# A B C D E F G H I J K L M N O P Q R S T U V W X Y Z
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The Kingdom And The Beauty (1959, Li Han-Hsiang)

While not THE movie that signified the evidence of Huangmei operas having commercial appeal, The Kingdom And The Beauty made a distinct impact and alongside 1963's The Love Eterne often is singled out as part of a duo of goto movies for appreciation and understanding of the musical genre at hand here. Using the Shaw Brothers stages to full, theatrical effect, Li Han-Hsiang depicts a part playful romance between unlikely couples that then switches to melodrama. Emperor Chu Te Cheng (Chao Lei) is tired of the confines of the kingdom and travels to a small town where he becomes enchanted with wine merchant Li Feng (Linda Lin Dai). Leaving her pregnant and subsequently ill, there's your 'will they?' element to the story. Being a musical, Li mixes unseen choirs crafting development of the story (it could be seen as essentially replacing voice over), latter duets mixed with dialogue between the actors and the point of that also is, Li makes us forget there is singing for certain stretches. He's got his and our eye on story, which is a fairly charming one thanks to compelling turns by the duo at hand. More so in the latter stages for Linda Lin Dai, being the sole occupant of the frame sometimes, as a lot of drama rests on her shoulders. While the story dictates that Chu Te Cheng essentially forgets and abandons Li Feng, it doesn't make that much sense he's all of a sudden thrilled with his wealthy surroundings he once turned away from out of boredom. One can sense Li Han-Hsiang is going for the theme of mismatched couples, divided by class and tradition but the latter stages proves to be shaky in this regard despite. On the other hand Li showcases the Shaw Brothers sets wonderfully as he plays with colors to dictate mood, puts tons of extras in the palace-scenes and being a musical (and quite theatrical acting-wise), the fake indoor sets aids his vision and sets appropriate mood. Friend and future director King Hu (A Touch Of Zen) co-stars.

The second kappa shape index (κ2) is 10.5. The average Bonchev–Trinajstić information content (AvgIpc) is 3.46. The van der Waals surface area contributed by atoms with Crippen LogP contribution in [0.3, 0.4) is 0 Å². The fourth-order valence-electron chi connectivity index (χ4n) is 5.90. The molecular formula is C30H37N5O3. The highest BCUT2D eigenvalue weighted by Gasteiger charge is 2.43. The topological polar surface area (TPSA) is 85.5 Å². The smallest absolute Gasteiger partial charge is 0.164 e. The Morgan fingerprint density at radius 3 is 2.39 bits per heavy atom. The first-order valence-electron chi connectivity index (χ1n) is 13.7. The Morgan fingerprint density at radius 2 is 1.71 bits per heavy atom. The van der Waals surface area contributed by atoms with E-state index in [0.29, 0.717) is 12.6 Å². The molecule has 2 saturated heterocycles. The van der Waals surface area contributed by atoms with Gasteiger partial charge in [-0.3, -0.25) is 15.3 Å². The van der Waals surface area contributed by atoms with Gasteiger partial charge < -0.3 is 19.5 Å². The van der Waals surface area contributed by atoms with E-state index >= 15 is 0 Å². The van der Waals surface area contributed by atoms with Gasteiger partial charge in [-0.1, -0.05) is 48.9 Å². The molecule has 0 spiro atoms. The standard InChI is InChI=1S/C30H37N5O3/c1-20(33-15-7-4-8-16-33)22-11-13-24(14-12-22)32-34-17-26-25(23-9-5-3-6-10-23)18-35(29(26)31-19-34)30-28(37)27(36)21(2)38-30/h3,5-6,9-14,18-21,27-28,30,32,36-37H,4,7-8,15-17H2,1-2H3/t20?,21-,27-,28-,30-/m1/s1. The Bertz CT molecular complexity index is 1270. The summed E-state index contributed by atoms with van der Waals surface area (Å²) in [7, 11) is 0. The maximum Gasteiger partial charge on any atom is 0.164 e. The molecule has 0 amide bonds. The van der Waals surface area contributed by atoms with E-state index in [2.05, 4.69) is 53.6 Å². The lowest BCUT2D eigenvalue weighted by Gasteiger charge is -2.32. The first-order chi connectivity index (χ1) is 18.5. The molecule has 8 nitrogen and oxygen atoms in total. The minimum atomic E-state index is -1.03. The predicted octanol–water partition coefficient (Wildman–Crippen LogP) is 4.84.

King Drummer (1967, Inoue Umetsugu)

One of three movies Japanese director Inoue Umetsugu did in his first year of working for Shaw Brothers and at least compared to Hong Kong Nocturne, the one that is stepping back from the musical-genre which would become a trademark for the visually gifted filmmaker (who also was allowed to bring over technical crew from Japan). Adapted from one of his previous films Man Who Causes A Storm (1957), King Drummer mixes the rise, fall and cruelty within the entertainment with the family melodrama. While often conceived well dramatically, its contrasting moods makes for a disjointed and patchy experience. It's all a bit stock as Lily Ho is the manager that seems to favour breeding talent rather than looking at them humanely, Chen Hung-Lieh is the baaaaad golden boy drummer replaced by the new kid on the block (an overacting Ling Yun), we got a mother who does not approve of music as a line of work and rather upsetting bloodshed towards the end. The frame and musical performances go nicely hand in hand, allowing for the Hong Kong and Japanese side to work in tandem and for many stretches King Drummer is basic but enjoyable. It's only when it decides to hammer home that music and fame will bring you down that it loses that momentum. However mild poignancy towards the end having to do with forgiveness and finding a new path amidst tragedy is commendable. It's on the nose but intelligent enough in that moment.

King Eagle (1971, Chang Cheh)

Since Chang Chen was a filmmaker that had as many as nine movies released yearly, you could tell which ones were the victims of being part of a movie factory. That’s not to say he didn’t maintain a decent personal standard. King Eagle does but it's also not the movie of 1971 that would turn heads. The main position of headman of the Tien Yi Tong clan is up for grabs since Hung Sing Tien (Chang Pei-Shan) murders a chief. In need of obtaining a decree meant for the other 8 chiefs and clear his path of any threats to his rise to power, he encounters defiant swordsman Jin Fei (Ti LUng) who wants nothing to do with the martial world. But a trail of blood makes matters personal for the legendary Jin Fei otherwise known as King Eagle.